Around the same time 60 Minutes aired an interview with a proud U.S. "ex"-torturer on national T.V., a blind Chinese dissident (Cheng Guangcheng) critical of China's forced sterilizations and abortions took refuge in the U.S. Embassy in Beijing. There should be no trouble guessing which human rights abuses captured center stage among Washington's media lapdogs.
"Despite a perception that it is headed toward decline," the U.S. still represents "a beacon of freedom and human rights in China," said CSMonitor.com. Activists like Chen are not drawn to U.S. support and protection because of Washington's economic and military strength, but because of "the moral attraction of America's ideals."
As with most mass media commentary, this makes little sense. Why would a dissident seek the protection of any country, no matter how nobly idealistic, if its wealth and power were insufficient to afford real security? More importantly, how can a supposedly independent media miss the glaring hypocrisy in Washington condemning Chinese human rights abuses when the U.S. routinely practices torture? Beijing should feign contrition and ask President Obama for Washington's water-boarding schedule.
The New York Times was typically self-righteous in rushing to the support of hypocritical U.S. idealism. Although the U.S. needs China's help on North Korea, Iran, and global trade, said the Newspaper of Record, Washington should remind China's leaders that the Chen embarrassment would never have occurred if they "didn't deny their people the most basic human rights." Don't hold your breath waiting for the Times' editors to lecture U.S. leaders that 911 never would have happened if USrael "hadn't denied Arabs and Muslims their most basic rights," though this is obviously the case.
The British press also sermonized on the evils of China. Peter Foster in The Telegraph said that the "battered but indomitable" Chen alerted the world to the cruelty of Chinese one-party rule, presumably vastly different from Western multi-party cruelty. The fact that "a single, solitary human voice can bear witness to the plain truths that powerful nation states too often choose to ignore," said Foster, ought to give common people the world over "cause for hope and quiet rejoicing." Of course, such sentiments apply even more aptly in the case of Bradley Manning, held long-term in solitary confinement for leaking government documents proving that the U.S. indiscriminately killed civilians and collaborated in torture, among other crimes, but such criticism is not likely to enhance a journalist's career prospects in the West, where silence is golden.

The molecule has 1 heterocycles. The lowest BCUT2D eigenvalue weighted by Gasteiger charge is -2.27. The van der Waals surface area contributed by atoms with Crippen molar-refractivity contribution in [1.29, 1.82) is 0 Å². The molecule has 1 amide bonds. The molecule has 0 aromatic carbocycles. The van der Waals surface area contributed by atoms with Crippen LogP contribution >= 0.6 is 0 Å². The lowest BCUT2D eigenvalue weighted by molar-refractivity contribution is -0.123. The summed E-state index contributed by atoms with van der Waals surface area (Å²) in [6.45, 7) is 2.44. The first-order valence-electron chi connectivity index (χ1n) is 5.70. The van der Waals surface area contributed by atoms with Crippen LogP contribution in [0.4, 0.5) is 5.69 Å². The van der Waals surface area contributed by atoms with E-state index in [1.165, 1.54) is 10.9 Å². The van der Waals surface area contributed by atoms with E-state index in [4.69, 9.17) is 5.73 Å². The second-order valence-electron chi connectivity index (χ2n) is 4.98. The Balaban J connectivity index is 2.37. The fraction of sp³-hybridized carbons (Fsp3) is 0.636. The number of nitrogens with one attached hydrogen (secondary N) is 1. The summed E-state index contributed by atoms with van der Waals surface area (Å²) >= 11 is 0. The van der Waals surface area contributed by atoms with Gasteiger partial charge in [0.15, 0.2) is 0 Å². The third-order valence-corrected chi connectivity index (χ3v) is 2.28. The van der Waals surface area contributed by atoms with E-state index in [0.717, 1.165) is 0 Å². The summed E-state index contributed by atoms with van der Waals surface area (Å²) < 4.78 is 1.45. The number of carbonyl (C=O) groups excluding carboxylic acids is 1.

Meanwhile, the federal student loan program became the latest focus of the public relations extravaganza known as U.S. presidential elections. Under pressure, the GOP caved in to extending a 3.4% student loan interest rate, rather than allowing it to double. The existing $6 billion subsidy to federal student loans was due to expire in July, pushing the interest rate to 6.8% and heaping an average of $2800 more in interest payments on 7 million undergraduates. Federick M. Hess in NationalReview.com was indignant about this "middle-class entitlement" being continued, claiming that the higher interest rate would only cost students about an extra 25 dollars a month at most. He has a point, though not his intended one. What's another 25 dollars a month in unpayable debt when students are already saddled with hundreds of dollars a month in student loan payments, while career job prospects for young people are virtually nil? Regardless of the interest rate, can a nation of waitresses and bartenders really be expected to foot the by now trillion dollar student loan bill?
Turning back to more important matters, it's hard to beat President Obama's targeted assassination program for total moral degeneracy. The program recently underwent a vast expansion when the president authorized drone strikes on suspected al Qaeda militants in Yemen, even when the exact identities of the targets are unknown. In other words, we employ push-button mass murder at a distance to kill people we can't even identify in pursuit of some few dozen al Qaeda militants world-wide, who perversely object to Arab and Muslim countries being subjected to U.S. and Israeli hegemony. Why, indeed, do they hate us?
For those still intrigued by the official U.S. ethical value system, Legalienate offers the following guide. It is forgivable to blow-up wedding parties, but entirely wrong to burn a Koran. It's O.K. to kill civilians when their deaths are 100% predictable, but wrong to deliberately target them. It's O.K. to shoot, stab, poison, burn, crush, blow-up, or carve into pieces any designated enemy, but wrong to urinate on the corpse afterward. It's O.K. to train and fund Colombian counterinsurgency forces to kill thousands of Colombian civilians, but it's wrong for Secret Service agents to hire Colombian prostitutes when the U.S. president is visiting the country.
The Week, May 11. 2012
Kevin Zeese, "Bradley Manning and the Rule of Law," Z Magazine, March 2011